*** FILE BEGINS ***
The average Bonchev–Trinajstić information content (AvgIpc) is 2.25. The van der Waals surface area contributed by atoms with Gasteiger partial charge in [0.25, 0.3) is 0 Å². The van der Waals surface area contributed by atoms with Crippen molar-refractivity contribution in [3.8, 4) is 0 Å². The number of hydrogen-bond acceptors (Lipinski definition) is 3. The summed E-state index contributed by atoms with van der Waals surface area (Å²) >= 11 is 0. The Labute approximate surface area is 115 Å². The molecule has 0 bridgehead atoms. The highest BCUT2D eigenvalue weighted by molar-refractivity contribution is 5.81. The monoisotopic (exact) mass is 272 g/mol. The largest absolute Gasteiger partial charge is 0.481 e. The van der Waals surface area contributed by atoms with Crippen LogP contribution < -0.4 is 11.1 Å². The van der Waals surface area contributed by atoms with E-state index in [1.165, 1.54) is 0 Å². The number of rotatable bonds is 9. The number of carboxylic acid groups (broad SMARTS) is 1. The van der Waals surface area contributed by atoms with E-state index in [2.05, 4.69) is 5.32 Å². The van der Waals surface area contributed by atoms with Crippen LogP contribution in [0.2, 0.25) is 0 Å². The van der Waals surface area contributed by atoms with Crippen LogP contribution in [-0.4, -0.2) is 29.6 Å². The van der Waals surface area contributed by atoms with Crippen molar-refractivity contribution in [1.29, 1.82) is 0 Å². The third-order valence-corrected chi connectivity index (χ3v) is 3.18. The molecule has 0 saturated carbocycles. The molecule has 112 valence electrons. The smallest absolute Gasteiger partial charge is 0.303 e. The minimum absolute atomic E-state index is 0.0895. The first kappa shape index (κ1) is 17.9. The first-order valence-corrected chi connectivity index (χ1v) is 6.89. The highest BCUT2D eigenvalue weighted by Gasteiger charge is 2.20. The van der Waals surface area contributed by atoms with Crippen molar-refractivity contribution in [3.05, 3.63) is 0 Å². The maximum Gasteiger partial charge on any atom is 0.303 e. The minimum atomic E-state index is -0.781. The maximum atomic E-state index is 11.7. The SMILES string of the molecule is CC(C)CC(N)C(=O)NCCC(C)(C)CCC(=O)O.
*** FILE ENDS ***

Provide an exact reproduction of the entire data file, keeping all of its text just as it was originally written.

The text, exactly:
The average Bonchev–Trinajstić information content (AvgIpc) is 2.25. The van der Waals surface area contributed by atoms with Gasteiger partial charge in [0.25, 0.3) is 0 Å². The van der Waals surface area contributed by atoms with Crippen molar-refractivity contribution in [3.8, 4) is 0 Å². The number of hydrogen-bond acceptors (Lipinski definition) is 3. The summed E-state index contributed by atoms with van der Waals surface area (Å²) >= 11 is 0. The Labute approximate surface area is 115 Å². The molecule has 0 bridgehead atoms. The highest BCUT2D eigenvalue weighted by molar-refractivity contribution is 5.81. The monoisotopic (exact) mass is 272 g/mol. The largest absolute Gasteiger partial charge is 0.481 e. The van der Waals surface area contributed by atoms with Crippen LogP contribution < -0.4 is 11.1 Å². The van der Waals surface area contributed by atoms with E-state index in [1.165, 1.54) is 0 Å². The number of rotatable bonds is 9. The number of carboxylic acid groups (broad SMARTS) is 1. The van der Waals surface area contributed by atoms with E-state index in [2.05, 4.69) is 5.32 Å². The van der Waals surface area contributed by atoms with Crippen LogP contribution in [0.2, 0.25) is 0 Å². The van der Waals surface area contributed by atoms with Crippen LogP contribution in [-0.4, -0.2) is 29.6 Å². The van der Waals surface area contributed by atoms with Crippen molar-refractivity contribution in [1.29, 1.82) is 0 Å². The third-order valence-corrected chi connectivity index (χ3v) is 3.18. The molecule has 0 saturated carbocycles. The molecule has 112 valence electrons. The smallest absolute Gasteiger partial charge is 0.303 e. The minimum absolute atomic E-state index is 0.0895. The first kappa shape index (κ1) is 17.9. The first-order valence-corrected chi connectivity index (χ1v) is 6.89. The highest BCUT2D eigenvalue weighted by Gasteiger charge is 2.20. The van der Waals surface area contributed by atoms with Crippen molar-refractivity contribution in [3.05, 3.63) is 0 Å². The maximum Gasteiger partial charge on any atom is 0.303 e. The minimum atomic E-state index is -0.781. The maximum atomic E-state index is 11.7. The SMILES string of the molecule is CC(C)CC(N)C(=O)NCCC(C)(C)CCC(=O)O.